Get our newsletter delivered directly to your inbox
I have already subscribed | Do not show this message again
Your email has been successfully registered.
A few days before the Biden administration showed support for India's bid to waive patents for COVID-19 vaccines, Bill Gates publicly opposed sharing such patents with developing countries. His remarks have raised a wave of anger in India, currently battling a devastating second coronavirus wave.
Swadeshi Jagran Manch, the economic branch of a nationalist organization in India, protested against Bill Gates in New Delhi on Friday over his recent remarks against waiving intellectual property rights (IPR) on vaccine patents, which would enable developing nations to use the ingredients and produce their own versions.
Swadeshi Jagran Manch is the economic branch of Hindu nationalist organization Rashtriya Swayamsevak Sangh (RSS), the ideological parent of the ruling Bharatiya Janata Party (BJP)
Dr. Ashwani Mahajan, national co-convener of Swadeshi Jagaran Manch, said that in the present circumstances, when everyone on Earth is affected by the pandemic, there's an acute shortage of essential medicines. Vaccination is deemed the only way to keep large populations safe; trying to block equitable access to vaccines and drugs is not just deplorable; it is a crime against humanity.
His colleague, Swadeshi Jagaran Manch's national convener, R Sundaram, said that even those developed countries that initially tried to block the waiver for patent rights for coronavirus vaccines and medicines changed their minds given the global situation. He added that those countries now support India's and South Africa's proposal to the World Trade Organisation (WTO). The stance of multinational corporations and Bill Gates - whose foundation invested heavily in producing a vaccine - is hardly positive.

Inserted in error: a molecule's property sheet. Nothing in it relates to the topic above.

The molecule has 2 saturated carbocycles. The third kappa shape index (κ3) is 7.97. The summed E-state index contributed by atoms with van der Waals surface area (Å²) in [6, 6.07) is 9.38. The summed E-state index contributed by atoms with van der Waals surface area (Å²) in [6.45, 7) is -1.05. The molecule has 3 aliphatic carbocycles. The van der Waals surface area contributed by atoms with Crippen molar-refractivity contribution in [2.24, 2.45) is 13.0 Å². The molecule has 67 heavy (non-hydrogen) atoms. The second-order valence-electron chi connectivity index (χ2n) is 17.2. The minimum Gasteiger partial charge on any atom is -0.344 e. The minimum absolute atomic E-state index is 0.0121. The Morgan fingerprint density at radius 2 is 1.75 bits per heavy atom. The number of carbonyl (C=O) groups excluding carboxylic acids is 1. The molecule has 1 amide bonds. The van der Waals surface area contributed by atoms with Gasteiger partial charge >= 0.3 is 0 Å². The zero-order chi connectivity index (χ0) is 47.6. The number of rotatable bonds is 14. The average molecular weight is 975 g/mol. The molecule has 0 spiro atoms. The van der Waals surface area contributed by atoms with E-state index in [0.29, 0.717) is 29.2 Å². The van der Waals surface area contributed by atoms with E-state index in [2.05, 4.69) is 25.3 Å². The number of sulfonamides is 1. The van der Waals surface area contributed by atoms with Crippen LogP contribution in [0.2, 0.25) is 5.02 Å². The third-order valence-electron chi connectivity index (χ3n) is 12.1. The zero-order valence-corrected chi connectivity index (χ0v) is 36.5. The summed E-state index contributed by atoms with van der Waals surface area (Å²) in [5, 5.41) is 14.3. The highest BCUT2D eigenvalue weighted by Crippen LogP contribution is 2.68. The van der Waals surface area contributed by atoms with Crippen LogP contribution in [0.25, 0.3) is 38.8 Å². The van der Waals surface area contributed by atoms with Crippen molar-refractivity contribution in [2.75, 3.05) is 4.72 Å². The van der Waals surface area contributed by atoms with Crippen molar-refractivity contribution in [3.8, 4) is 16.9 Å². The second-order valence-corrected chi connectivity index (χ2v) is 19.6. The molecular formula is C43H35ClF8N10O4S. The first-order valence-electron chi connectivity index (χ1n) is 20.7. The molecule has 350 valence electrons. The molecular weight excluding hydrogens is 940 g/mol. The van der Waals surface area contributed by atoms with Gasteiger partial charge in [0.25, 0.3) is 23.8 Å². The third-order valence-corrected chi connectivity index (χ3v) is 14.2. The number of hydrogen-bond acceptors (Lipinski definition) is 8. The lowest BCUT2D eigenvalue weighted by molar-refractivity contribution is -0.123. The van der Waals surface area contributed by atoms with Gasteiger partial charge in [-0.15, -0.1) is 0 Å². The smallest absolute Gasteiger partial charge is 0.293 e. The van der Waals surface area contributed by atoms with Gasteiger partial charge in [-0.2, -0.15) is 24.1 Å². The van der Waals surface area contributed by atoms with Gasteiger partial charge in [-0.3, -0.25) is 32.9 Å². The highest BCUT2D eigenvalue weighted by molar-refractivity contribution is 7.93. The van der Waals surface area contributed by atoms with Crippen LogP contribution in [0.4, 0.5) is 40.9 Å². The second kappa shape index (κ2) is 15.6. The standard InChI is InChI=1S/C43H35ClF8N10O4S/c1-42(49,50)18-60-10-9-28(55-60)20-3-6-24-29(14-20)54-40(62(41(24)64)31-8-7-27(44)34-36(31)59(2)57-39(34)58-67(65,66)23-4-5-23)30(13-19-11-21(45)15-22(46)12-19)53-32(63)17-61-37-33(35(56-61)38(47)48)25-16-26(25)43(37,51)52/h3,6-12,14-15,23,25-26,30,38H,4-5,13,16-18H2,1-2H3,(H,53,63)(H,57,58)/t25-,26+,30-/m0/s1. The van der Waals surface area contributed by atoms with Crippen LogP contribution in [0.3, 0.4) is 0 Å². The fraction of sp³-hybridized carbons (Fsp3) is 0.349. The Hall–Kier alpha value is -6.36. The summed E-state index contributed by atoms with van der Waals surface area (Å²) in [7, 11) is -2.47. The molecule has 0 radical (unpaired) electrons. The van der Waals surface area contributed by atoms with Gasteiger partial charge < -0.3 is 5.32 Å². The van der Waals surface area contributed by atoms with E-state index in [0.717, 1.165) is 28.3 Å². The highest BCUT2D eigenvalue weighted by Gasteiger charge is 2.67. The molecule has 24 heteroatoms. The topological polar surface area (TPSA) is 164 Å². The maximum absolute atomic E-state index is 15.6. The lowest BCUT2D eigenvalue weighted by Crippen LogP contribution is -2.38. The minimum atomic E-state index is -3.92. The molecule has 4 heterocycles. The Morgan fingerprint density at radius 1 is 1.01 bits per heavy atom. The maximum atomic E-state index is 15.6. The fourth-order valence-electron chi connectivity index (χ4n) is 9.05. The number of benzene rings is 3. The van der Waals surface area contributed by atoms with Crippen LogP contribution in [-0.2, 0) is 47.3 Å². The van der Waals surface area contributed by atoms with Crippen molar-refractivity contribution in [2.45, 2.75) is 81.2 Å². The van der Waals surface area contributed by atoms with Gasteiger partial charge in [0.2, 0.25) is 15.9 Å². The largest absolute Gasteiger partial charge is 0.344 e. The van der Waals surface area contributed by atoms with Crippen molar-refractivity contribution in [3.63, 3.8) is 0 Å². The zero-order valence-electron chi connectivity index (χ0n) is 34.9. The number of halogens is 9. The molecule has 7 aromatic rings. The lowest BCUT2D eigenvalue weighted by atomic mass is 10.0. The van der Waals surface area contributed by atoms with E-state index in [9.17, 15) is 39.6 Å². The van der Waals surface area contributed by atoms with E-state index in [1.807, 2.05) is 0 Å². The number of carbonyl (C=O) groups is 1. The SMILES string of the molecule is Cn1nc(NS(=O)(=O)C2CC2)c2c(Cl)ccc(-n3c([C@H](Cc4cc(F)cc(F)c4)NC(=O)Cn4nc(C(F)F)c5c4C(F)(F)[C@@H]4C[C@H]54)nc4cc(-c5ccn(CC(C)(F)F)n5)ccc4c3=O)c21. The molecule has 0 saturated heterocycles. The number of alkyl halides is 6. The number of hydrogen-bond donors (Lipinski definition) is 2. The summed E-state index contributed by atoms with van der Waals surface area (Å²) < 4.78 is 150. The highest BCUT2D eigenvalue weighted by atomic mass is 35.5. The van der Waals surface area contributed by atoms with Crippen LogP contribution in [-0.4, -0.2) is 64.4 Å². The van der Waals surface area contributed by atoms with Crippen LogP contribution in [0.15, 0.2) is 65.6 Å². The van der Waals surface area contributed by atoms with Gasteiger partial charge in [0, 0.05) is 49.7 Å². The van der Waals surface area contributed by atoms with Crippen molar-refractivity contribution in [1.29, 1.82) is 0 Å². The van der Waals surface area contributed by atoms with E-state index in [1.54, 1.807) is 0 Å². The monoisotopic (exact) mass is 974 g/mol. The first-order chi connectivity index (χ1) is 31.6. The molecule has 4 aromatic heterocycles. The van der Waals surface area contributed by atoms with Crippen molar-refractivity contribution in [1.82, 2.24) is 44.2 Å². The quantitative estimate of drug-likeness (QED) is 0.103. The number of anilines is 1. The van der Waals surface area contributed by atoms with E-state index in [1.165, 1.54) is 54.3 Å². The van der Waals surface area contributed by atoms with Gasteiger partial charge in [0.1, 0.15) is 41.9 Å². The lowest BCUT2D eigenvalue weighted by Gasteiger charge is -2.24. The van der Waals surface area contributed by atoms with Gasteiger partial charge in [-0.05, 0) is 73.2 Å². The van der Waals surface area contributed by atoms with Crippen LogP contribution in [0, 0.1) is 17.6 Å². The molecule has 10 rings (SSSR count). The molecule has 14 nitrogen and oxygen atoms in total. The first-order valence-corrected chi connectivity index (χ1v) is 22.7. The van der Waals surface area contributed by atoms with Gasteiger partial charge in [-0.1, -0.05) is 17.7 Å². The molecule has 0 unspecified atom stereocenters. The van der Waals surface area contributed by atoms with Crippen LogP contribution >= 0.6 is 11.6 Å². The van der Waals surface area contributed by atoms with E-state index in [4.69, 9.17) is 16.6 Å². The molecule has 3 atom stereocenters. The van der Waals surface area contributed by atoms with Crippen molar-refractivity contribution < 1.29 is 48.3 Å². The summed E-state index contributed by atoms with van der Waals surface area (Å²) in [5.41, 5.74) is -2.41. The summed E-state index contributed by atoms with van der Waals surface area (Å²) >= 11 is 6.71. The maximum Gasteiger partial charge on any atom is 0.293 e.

"They are making all-out efforts to maximize their profits by exploiting the worst situation faced by mankind, especially by developing and poor countries. It is worth noting that 100 countries support India’s proposal," he said.
Jagran Manch also insisted that India's government should either issue a license under Section 100 or a compulsory license under section 92 to increase production of coronavirus medicines such as Remdesivir, Faviracire, Tocilizumab, and new drugs such as Molnupiravir.
"The government should facilitate technology transfer of vaccines including the trade secrets to all potential manufacturers to scale up the production of Covaxin and Covishield. And vaccine production should be licensed to more pharma companies with technological capabilities instead of a few companies," said another SJM representative, Kashmiri Lal.
The protesters stated that the government should highlight the need to waive IP and facilitate technology transfer in all relevant international forums at the global level and accelerate diplomatic efforts at G7, G20, and other groups, said the protesters.